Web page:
January 6 – 26, 2021
To increase awareness of Conservation Police Officers’ (CPOs, or previously called game wardens) activities, the “Virginia Conservation Police Notebook” provides an overview of activities encountered by our officers who protect natural resources and people pursuing outdoor recreation in the fields, woods and waters of Virginia. These reports are prepared from the officer’s field notes by Kim McCarthy, Executive Assistant to Major Scott Naff [Operations] and Major Bryan Young [Administration] of the Law Enforcement Division of DWR. These CPO reports show the value of concerned citizens, landowners and true sportsmen in providing tips to law enforcement officers on suspected violations by lawbreakers who give other outdoor enthusiasts an undeserved bad reputation.
Region I – Tidewater
Saturation Patrols in Chesapeake and Virginia Beach – CPOs, to include three K9 units, conducted a saturation patrol on Saturday, 16 January, at four boat ramps in Chesapeake and Virginia Beach that often see heavy use during the waterfowl hunting season. Officers checked around two dozen boats and around 50 hunters. Among the violations detected were several unsigned duck stamps, one hunter without a hunting license or HIP number, and an unplugged shotgun. Officers used their discretion and handled the violations appropriately.
Region II – Southside
Repeat Violator Charged – On December 30, 2020, Senior CPO Michael Morris responded to a complaint regarding illegal hunting activity in Bedford County. Through his investigation, he determined an unknown subject had shot a deer on property where he was not permitted to hunt. CPO Morris developed a suspect and conducted an interview. The suspect admitted to hunting without the appropriate licenses and trespassing. The subject conceded this was not his first time being caught committing hunting violations. The appropriate action was taken.
CPOs Assist with Volatile Situation – On January 10, 2021, CPO Shane Wilson received a request for assistance from the Botetourt County Sheriff’s Office in reference to an adult, juvenile, and family pet trapped in the woods surrounded by gunfire. CPO Wilson was able locate the victims, ensure they were safe, and escort them out of the woods. CPO Tyler Routon also responded and assisted with securing the scene and obtaining victim statements while Deputies from the Botetourt County Sheriff’s Office investigated. The perpetrators were identified and the appropriate action was taken.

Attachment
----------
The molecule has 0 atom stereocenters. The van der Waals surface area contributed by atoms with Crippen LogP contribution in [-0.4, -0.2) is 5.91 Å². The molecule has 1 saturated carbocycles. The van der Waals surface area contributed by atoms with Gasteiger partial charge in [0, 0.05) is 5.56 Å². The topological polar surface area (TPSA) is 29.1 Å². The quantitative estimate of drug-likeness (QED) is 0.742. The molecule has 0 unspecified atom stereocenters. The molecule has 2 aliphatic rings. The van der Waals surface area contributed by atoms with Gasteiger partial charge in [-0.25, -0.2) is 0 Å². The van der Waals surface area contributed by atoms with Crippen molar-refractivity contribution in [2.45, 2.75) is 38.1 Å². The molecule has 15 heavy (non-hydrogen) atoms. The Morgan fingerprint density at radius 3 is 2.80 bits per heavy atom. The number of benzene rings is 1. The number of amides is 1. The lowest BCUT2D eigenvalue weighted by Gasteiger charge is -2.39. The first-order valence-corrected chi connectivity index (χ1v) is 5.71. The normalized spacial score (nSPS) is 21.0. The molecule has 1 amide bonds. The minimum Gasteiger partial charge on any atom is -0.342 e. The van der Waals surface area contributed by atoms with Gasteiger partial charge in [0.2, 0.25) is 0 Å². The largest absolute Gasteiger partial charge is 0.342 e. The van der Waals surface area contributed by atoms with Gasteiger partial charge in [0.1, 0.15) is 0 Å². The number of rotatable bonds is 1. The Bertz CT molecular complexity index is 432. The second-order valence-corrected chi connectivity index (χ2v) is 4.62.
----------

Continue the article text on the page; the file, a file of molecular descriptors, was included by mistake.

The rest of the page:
Region III – Southwest
Trespass Complaint Leads to Several Charges -On December 26, 2020, CPO Jason Harris received a trespass complaint regarding a possible trespassing incident that had occurred earlier in the morning. Officer Harris contacted the complainant and started working to identify the owner of the truck while in-route to the scene. Before arriving on scene, the caller advised that he was at that location and the truck was back. Officer Harris arrived on scene and tracked the subject into a small hollow where contact was made. The subject advised that he was deer hunting with a rifle and knew that it was muzzle loading season. When asked about permission for the property he stated he did not have permission. When checking hunting license a notched buck tag was observed but the subject stated that he had notched it for a deer that he shot but couldn’t find. An interview of the subject along with a consent search of his cell phone proved otherwise and evidence of another buck kill and two does that were not checked or properly checked were found. The search for additional evidence of the illegal kills led Officer Harris to the residence of the suspects father where evidence implicating the father in possession of two illegally harvested deer was found. Charges for trespassing, closed season, and failing to check deer as required by law were placed and warnings for the illegal possession of the deer was given.
Trail Camera Data Aids in Investigation Leading to Charges